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Hello!

What’s The Chance of Finding Federal Jobs In Europe?

Dear Advisor:

I’d like to work for Uncle Sam in Europe. My wife is from Germany. I met her while I was stationed there in the Army. That’s how I know that the U.S. government has many jobs in Germany and nearby countries. How can I find out more about these jobs? Am I eligible? Will they pay moving expenses, if I am hired? Thank you for your time and interest.

T.T,

Ft Dix, NJ

Dear T.T.

The overseas job market is a hot one. You are far from alone in having interest in a job with the Federal government in Europe. As know the Federal government supports facilities throughout the world, in virtually every country. Hundreds of jobs open overseas every year. Consequently you can almost pick a country and sooner or later an opening will occur there. The catch is these jobs are not easy to land.

Competition for these positions is stiff. The screening process for new hires is even more rigorous than for positions in the U.S. The reason is that Federal regulations require the government, even if you did not ask, to transport you and your entire household including your spouse and dependents, your automobile, furnishings, maybe even the cat to your new location abroad. This is very expensive and as you might imagine is avoided by the government. Wherever possible, local people are hired to fill all but the most sensitive or difficult-to-fill positions. This leaves a small pool of jobs over which a large pool of candidates competes.

Each issue of the Federal Jobs Digest contains a listing of overseas positions which begins immediately after the Federal Jobs Nationwide section. On the website the overseas jobs are mixed in among the domestic jobs by occupation. Some of the phone numbers that appear in the overseas listings are local to the U.S. Many are foreign. Is there a way to avoid the expensive and usually inconvenient (often has to be made in the middle of the night) phone call? Some of the Vacancy Announcements may include an email address. You may also want to include the following site in your search.

Air Force

Army

Navy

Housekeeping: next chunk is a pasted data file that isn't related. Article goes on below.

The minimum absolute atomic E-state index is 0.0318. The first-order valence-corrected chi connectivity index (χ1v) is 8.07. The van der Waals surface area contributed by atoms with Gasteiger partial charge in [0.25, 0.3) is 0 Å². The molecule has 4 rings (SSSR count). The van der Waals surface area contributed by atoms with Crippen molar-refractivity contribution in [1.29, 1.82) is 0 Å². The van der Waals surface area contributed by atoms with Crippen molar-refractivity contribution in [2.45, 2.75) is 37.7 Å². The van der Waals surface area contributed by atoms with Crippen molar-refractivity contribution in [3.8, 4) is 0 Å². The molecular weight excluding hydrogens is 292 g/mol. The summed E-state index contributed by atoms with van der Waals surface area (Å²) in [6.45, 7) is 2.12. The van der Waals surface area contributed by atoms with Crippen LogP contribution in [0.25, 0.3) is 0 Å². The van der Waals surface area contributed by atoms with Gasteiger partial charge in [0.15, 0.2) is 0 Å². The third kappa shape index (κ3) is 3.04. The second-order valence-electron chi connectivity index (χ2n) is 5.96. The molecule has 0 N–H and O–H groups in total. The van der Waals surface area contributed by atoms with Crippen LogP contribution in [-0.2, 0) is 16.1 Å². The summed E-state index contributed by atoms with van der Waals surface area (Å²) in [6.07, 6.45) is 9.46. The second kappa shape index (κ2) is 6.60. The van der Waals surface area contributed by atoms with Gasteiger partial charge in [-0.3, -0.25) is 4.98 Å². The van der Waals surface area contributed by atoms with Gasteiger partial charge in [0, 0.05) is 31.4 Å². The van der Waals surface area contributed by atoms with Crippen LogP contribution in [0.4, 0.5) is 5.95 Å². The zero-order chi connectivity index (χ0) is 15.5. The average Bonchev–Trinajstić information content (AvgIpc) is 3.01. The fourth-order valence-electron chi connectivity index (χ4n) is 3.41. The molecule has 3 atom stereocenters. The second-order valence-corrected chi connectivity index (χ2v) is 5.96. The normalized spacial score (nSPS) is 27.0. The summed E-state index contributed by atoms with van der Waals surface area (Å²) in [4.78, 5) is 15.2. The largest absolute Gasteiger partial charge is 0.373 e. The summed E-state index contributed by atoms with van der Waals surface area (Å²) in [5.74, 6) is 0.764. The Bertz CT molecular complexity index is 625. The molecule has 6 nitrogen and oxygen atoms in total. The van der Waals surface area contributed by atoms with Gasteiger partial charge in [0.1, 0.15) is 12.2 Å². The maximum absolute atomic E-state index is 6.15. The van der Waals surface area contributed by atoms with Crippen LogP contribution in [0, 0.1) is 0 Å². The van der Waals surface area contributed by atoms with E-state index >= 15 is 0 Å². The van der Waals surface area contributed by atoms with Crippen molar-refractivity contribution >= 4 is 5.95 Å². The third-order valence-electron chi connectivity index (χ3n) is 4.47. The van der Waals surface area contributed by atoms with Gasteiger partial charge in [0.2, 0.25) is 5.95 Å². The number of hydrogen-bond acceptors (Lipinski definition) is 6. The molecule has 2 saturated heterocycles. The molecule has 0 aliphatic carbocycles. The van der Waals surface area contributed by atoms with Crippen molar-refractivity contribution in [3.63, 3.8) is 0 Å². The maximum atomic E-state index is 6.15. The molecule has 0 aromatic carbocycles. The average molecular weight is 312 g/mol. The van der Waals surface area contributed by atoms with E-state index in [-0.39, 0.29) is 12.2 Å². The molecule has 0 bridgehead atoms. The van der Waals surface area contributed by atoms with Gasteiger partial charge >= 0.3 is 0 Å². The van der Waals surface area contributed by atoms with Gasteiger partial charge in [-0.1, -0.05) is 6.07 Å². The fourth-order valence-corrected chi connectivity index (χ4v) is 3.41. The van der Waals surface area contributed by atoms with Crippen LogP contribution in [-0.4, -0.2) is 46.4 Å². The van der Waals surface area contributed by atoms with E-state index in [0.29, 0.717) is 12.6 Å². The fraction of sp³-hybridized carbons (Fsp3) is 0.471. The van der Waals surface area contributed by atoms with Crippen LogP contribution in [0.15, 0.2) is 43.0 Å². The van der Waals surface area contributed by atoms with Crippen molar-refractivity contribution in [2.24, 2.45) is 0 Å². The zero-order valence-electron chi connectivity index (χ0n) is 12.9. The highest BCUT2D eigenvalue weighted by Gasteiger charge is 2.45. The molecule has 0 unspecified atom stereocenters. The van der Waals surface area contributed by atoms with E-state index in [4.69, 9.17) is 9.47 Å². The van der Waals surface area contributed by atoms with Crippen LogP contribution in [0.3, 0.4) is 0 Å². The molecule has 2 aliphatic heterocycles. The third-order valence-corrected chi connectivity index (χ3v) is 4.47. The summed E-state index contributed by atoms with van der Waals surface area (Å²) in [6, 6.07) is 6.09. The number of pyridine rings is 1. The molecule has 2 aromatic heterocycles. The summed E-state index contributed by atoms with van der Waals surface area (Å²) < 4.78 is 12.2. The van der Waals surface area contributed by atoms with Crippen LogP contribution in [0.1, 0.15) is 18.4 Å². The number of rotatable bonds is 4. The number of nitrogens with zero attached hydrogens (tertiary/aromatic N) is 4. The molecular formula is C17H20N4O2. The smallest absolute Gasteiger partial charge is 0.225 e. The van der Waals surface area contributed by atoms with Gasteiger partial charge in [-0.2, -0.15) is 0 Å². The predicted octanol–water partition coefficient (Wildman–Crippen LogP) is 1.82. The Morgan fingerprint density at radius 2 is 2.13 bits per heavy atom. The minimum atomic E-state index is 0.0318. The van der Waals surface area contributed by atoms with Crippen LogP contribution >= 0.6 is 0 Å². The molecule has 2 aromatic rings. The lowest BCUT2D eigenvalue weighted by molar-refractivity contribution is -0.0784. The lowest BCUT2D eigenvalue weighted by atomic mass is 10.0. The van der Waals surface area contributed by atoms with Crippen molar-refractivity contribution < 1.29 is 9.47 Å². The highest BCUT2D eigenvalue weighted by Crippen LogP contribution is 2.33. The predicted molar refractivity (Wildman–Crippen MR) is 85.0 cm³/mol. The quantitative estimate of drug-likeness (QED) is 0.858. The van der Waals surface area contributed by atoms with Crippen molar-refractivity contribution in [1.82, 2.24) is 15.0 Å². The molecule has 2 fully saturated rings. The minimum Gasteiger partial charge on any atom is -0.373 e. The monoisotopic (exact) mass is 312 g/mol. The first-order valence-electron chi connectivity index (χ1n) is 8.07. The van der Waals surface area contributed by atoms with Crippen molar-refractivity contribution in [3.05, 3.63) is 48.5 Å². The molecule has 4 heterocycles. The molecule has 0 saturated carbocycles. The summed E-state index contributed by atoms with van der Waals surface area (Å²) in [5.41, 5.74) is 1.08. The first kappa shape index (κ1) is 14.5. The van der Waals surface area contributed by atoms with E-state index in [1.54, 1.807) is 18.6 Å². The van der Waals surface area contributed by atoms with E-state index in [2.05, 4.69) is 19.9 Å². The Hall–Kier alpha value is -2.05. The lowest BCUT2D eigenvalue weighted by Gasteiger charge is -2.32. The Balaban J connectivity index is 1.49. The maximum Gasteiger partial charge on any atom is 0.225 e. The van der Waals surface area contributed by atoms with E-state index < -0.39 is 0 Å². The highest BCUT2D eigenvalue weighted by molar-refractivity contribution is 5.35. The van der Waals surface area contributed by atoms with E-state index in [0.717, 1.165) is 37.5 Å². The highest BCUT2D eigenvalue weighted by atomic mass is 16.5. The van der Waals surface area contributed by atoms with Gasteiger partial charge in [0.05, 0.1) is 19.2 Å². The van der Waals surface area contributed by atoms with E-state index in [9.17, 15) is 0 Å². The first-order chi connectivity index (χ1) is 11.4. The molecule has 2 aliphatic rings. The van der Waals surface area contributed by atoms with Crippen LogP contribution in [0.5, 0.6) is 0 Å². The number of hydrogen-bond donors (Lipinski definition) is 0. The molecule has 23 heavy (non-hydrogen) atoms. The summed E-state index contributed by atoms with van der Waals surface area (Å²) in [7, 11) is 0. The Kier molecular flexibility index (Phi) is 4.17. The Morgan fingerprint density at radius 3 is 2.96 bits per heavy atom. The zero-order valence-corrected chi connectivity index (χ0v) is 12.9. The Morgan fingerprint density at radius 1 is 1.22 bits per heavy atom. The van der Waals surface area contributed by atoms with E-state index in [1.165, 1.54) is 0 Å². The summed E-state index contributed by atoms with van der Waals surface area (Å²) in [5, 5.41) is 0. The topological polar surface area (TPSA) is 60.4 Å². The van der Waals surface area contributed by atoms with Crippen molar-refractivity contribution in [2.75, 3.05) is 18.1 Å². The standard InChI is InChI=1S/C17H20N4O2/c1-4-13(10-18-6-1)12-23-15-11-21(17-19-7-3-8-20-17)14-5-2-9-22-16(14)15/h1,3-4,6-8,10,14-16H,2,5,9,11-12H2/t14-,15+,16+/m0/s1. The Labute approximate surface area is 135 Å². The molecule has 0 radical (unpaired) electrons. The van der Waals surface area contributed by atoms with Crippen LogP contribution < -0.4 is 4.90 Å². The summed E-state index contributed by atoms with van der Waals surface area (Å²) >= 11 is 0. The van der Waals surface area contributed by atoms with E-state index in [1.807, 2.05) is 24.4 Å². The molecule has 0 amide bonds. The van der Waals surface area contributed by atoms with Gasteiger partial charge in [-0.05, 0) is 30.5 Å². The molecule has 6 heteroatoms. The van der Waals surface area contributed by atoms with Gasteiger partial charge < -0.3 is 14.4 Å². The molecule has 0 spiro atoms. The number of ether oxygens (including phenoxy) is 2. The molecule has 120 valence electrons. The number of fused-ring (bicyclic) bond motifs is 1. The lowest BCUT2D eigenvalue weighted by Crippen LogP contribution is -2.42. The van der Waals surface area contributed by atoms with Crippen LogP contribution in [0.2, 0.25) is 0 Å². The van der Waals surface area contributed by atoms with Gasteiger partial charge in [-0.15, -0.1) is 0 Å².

Department of State

However you obtain it, you need to get your hands on the full Vacancy Announcement for any job of interest. You should complete your application package as directed in the Vacancy Announcement. In the process you may want to call the personnel specialist who is handling the job. He or she may put you in touch with the hiring manager for the position. Getting in touch with the manager and discussing the job with him should help you make a better application. Of course, the hiring manager would much prefer to talk to a candidate on the phone, than to simply review written material. This is not to say you will not also have to submit written material.

Here is another way, albeit an expensive one, to make your candidacy more attractive. You can declare that you will already be in-country when the position begins. You can say that for reasons of your own you will already have re-located to the country. Consequently the government does not have to re-locate you. Of course, this is going to cost you money, but it may be the competitive edge you need to land the job.

Here are some other observations on overseas jobs with the Federal government you might find useful.

Appropriate Overseas Jobs
Most Federal positions overseas that are not filled by locals are concentrated at upper levels in hard-to-recruit specialties or are open only to current employees with competitive status or to employees who already have a clearance. (To have competitive status, an employee should have worked a minimum of three full-time years in a competitive service position.)

Furthermore, many of the overseas jobs listed at Army or Navy facilities are open only to Department of Defense workers. Lower-graded jobs, i.e. below GS-11, are often given to dependents of military or civilian employees of the host country already on-site overseas.

What To Do If You Do
Not Have Competitive Status
A good strategy for first-time Federal job seekers who wish to work overseas is to take the same job—or as close as possible to the occupation code and grade level sought overseas—in the U.S. first. Then, having established a good work record—at least one good performance appraisal—to apply for transfer overseas.

Beat Short Closing Dates
Be conscious of the closing date for the job. Agencies usually want the candidate’s application received at the APO (Army Post Office) or FPO (Fleet Post Office for the Navy) by the closing date, so candidates should be sure to contact the Agency as soon as they learn about the position.

Once you have established tenure in the civil service transfer overseas can be a lot easier than being a new hire. Many Federal Agencies maintain offices abroad. However, most jobs overseas are with either DoD or State. Become an employee of either and you could literally see the world as a Federal employee.
 
To submit questions to the Federal Jobs Advisor, write to: Federal Jobs Advisor, Federal Jobs Digest, 1503 Radcliff Court ,Newtown Square PA 19073 . We regret that not all questions may be answered. •